Here's a list of the tunes getting heavy rotation on my MP3 player. If you don't already have them, I urge you to plunk down some coin and give them a listen -- and support live music while you're at it!
You know how sometimes you hear a record and it just feels like the place where it was written? The sound, the feel, the people -- few artists ever achieve that, but Doc Dailey & Magnolia Devil have done just that on their debut album. And hell, I've never even been to Muscle Shoals, Alabama. Vitcims Enemies & Old Friends is terrific -- if I had to compare it to anything, it'd be Blue Mountain with a dash or two of classic Muscle Shoals soul. Whatever it is, you owe it to yourself to give this band a listen. I guarantee that you'll be back for more.
The thing I appreciate most about the Old 97s is that even though every album they make is different from the last, each one is a gem. I can only imagine what a challenge it is to continually stay fresh and relevant, yet still remain true to your core sound -- particularly over the span of 18 years. Influences on their latest effort are all over the map -- channeling The Clash on the album's title track, mimicking Cash on "Born To Be In Battle," borrowing from The Kinks on "Every Night Is Friday Night (Without You)," and doing an obvious (yet unpredictable) rewrite of a Dylan classic on "Champaign Illinois." Rhett Miller's clever wordplay abounds throughout the album - like when he sings longingly about "living in a state of Texas" -- an almost-there sentiment that I can clearly understand. The only thing better than an Old 97s album is an Old 97s live show -- and I hope to experience another one of those in Lawrence tonight.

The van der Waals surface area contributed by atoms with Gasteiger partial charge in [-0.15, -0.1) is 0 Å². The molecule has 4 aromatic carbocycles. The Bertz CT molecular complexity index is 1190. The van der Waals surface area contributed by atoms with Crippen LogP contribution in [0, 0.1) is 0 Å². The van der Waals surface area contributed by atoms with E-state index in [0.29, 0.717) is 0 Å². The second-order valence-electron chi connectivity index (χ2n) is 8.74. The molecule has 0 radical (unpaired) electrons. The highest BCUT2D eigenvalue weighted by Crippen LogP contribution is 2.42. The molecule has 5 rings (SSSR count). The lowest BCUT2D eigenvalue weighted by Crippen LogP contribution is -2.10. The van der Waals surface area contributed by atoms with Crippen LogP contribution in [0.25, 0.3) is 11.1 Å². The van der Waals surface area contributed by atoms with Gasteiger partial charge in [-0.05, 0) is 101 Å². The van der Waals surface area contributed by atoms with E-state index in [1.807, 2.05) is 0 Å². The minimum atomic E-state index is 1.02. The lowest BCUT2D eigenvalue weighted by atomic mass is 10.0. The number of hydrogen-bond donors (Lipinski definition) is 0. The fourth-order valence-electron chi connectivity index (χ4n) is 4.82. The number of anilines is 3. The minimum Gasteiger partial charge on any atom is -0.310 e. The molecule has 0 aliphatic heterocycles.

This is a NSFW album. Heck, it's not safe to play around your wife, parents, kids, or really anyone else. It's full of pissed off, murderous songs, and thanks to profligate cussing, it'll probably never receive any airplay. But that doesn't mean A Southern Horror isn't worth a serious listen. Javi Garcia reminds me of Steve Earle before he got fat and overtly political -- or even Johnny Cash before he cleaned up his act. He writes desperate, ragged, rugged music about the reality of 2011 rural America. It's not always a pleasant trip, but Javi Garcia certainly makes it a profound one.
I am admittedly a latecomer to these guys. I've given some of their previous efforts a listen or two, but they nevery really resonated with me. Brothers is different. It's got a swampy groove, not unlike Mofro -- perhaps because it was produced in Muscle Shoals (detecting a trend here?) by Tchad Blake. The whole album is a fuzzy, bass-driven groove. If I could dance, I'd choose this album to dance to (let's all be thankful I won't try).
Ah, Social D. Good to have you back, fellas. If you like them, you'll like this. If you don't, you won't... no sense in me yammering on about it.